I’d love to hear an argument for allowing any of Lehman’s independent directors, who seem seldom to have asked a penetrating question, ever to serve on a corporate board again.
As I write, those 10 directors, who pulled down better than $100,000 cash a year to sit jointly in the driver’s seat for Lehman’s race to disaster, still boast at least 15 company directorships among them. Does this make you confident that corporate America is in good hands? Me neither.
It also should not make us confident that health care, and academic medicine, in the US and elsewhere, are in good hands. Hiltzik declined to name the members of the Lehman board, or identify the other organizations that they lead. One can find a list of the directors who presided over the demise of Lehman in the company's 2008 proxy statement. It turns out that while they were presiding over Lehman's collapse, they also were presiding over the direction of some major health care organizations, to wit:
MICHAEL L. AINSLIE Director since 1996
Trustee of Vanderbilt University [including the School of Medicine]
JOHN F. AKERS Director since 1996
ROGER S. BERLIND Director since 1985
MARSHA JOHNSON EVANS Director since 2004
Ms. Evans served as President and Chief Executive Officer of the American Red Cross from August 2002 to December 2005.
RICHARD S. FULD, JR. Director since 1990
serves on the Board of Trustees of ... New York-Presbyterian Hospital
SIR CHRISTOPHER GENT Director since 2003
Non-Executive Chairman of GlaxoSmithKline plc.
JERRY A. GRUNDHOFER
Mr. Grundhofer is a director of Ecolab, Inc ["As a leader in infection prevention, Ecolab provides products, tools, training and service to healthcare facilities to help prevent the spread of healthcare acquired infections.]
ROLAND A. HERNANDEZ Director since 2005
HENRY KAUFMAN Director since 1995
a Member of the Board of Trustees of New York University [including the School of Medicine]
a Member of the Board of Governors of Tel-Aviv University [including the Sackler Faculty of Medicine]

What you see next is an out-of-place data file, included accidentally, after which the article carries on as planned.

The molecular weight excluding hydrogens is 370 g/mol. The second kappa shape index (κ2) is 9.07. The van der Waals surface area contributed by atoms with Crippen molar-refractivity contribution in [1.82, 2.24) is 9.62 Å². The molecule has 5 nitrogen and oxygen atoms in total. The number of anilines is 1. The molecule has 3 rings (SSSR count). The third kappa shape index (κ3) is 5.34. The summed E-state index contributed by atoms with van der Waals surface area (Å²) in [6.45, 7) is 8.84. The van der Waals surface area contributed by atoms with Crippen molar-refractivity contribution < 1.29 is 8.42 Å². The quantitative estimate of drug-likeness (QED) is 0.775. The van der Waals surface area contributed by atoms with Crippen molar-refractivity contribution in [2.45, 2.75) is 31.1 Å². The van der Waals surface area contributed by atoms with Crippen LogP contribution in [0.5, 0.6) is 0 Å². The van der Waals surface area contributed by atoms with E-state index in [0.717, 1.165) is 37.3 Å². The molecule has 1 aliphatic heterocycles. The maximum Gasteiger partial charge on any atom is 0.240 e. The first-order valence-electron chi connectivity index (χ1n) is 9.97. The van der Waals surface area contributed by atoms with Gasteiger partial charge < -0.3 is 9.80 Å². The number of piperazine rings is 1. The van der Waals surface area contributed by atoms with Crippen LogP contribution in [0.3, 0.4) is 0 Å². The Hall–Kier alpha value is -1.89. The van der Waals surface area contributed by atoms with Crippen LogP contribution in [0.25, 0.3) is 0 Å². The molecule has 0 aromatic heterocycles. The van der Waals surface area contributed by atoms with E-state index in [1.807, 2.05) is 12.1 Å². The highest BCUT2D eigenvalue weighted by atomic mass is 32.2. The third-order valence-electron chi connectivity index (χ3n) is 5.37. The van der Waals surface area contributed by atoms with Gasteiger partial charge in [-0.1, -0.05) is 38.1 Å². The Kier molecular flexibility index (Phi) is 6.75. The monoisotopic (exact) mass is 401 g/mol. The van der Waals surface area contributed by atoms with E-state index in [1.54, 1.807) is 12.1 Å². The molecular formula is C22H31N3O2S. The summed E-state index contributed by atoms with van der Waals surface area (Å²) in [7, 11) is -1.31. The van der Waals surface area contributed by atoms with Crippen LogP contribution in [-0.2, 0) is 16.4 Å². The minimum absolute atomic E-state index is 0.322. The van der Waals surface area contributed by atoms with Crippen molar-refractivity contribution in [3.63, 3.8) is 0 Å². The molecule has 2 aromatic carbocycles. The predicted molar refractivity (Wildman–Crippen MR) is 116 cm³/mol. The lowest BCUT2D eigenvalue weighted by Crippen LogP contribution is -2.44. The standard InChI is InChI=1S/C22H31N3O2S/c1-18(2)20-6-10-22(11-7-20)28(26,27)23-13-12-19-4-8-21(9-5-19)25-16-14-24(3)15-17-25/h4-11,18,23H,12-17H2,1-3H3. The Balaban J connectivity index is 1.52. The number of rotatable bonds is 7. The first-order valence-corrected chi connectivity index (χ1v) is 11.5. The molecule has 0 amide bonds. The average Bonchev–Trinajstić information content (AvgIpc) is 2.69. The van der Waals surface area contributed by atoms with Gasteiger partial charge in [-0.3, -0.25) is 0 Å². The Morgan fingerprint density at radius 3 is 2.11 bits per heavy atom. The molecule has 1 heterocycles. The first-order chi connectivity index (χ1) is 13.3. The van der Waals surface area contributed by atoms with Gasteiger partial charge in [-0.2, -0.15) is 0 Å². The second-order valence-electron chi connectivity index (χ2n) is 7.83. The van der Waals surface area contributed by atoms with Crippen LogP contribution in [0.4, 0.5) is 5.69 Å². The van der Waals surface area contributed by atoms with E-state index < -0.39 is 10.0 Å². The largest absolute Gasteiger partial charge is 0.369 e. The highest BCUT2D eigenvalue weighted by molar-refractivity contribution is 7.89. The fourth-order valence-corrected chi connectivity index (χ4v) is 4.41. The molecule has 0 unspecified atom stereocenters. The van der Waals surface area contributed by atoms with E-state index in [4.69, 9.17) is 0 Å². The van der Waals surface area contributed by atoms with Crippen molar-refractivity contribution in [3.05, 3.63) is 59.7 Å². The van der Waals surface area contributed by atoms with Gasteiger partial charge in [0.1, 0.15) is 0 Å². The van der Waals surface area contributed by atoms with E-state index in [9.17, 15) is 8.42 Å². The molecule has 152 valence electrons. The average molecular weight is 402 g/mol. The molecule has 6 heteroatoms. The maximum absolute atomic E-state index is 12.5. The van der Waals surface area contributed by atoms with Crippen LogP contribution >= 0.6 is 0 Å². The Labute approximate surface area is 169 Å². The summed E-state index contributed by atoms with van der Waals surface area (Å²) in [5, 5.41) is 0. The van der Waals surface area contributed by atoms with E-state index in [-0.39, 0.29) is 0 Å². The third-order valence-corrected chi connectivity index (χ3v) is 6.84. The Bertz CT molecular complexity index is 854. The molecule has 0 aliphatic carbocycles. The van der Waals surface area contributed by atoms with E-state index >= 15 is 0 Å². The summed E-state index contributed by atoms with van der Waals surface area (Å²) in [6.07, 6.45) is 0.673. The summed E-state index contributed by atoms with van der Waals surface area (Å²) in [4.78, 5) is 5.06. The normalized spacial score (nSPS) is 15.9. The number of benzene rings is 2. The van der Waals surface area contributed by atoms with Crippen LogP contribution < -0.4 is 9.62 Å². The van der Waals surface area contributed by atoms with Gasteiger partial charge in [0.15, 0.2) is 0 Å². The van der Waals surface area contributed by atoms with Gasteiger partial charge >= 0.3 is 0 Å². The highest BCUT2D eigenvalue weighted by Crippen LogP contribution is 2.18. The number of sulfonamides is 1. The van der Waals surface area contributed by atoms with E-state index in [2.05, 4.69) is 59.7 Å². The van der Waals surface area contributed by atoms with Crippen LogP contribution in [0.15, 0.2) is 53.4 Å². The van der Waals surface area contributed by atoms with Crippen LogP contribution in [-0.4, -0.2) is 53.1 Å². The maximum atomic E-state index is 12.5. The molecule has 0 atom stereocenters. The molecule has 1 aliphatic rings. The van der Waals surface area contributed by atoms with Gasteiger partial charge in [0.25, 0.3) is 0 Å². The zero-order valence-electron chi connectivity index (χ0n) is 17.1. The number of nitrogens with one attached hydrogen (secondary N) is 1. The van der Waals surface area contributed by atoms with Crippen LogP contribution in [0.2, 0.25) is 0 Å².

JOHN D. MACOMBER Director since 1994
[Also, a member of the board of directors of Warren Pharmaceuticals, "a privately held biotech company, incorporated in 2001 for the purpose of developing proprietary tissue-protective technologies."
So, collectively, the confidence uninspiring members of the board of the now defunct Lehman Brothers also were on the boards of two major US and one major Israeli university that include well-known medical schools, one major health care related charity, one major British multi-national pharmaceutical company, a prestigious academic medical center, a large public for-profit US company with major health care interests, and a small, privately held biotechnology company.
We have another vivid illustration in the aftermath of the global economic collapse, and in an ongoing health care crisis, how some of the problems of health care, and academic medicine in particular, may have been at least enabled by leadership more used to working in an increasingly amoral marketplace than to upholding the academic mission. All health care organizations, for-profit and not-for-profit, those in the US and those in other countries, need leaders who value their health care and academic missions more than simply the money they may bring in.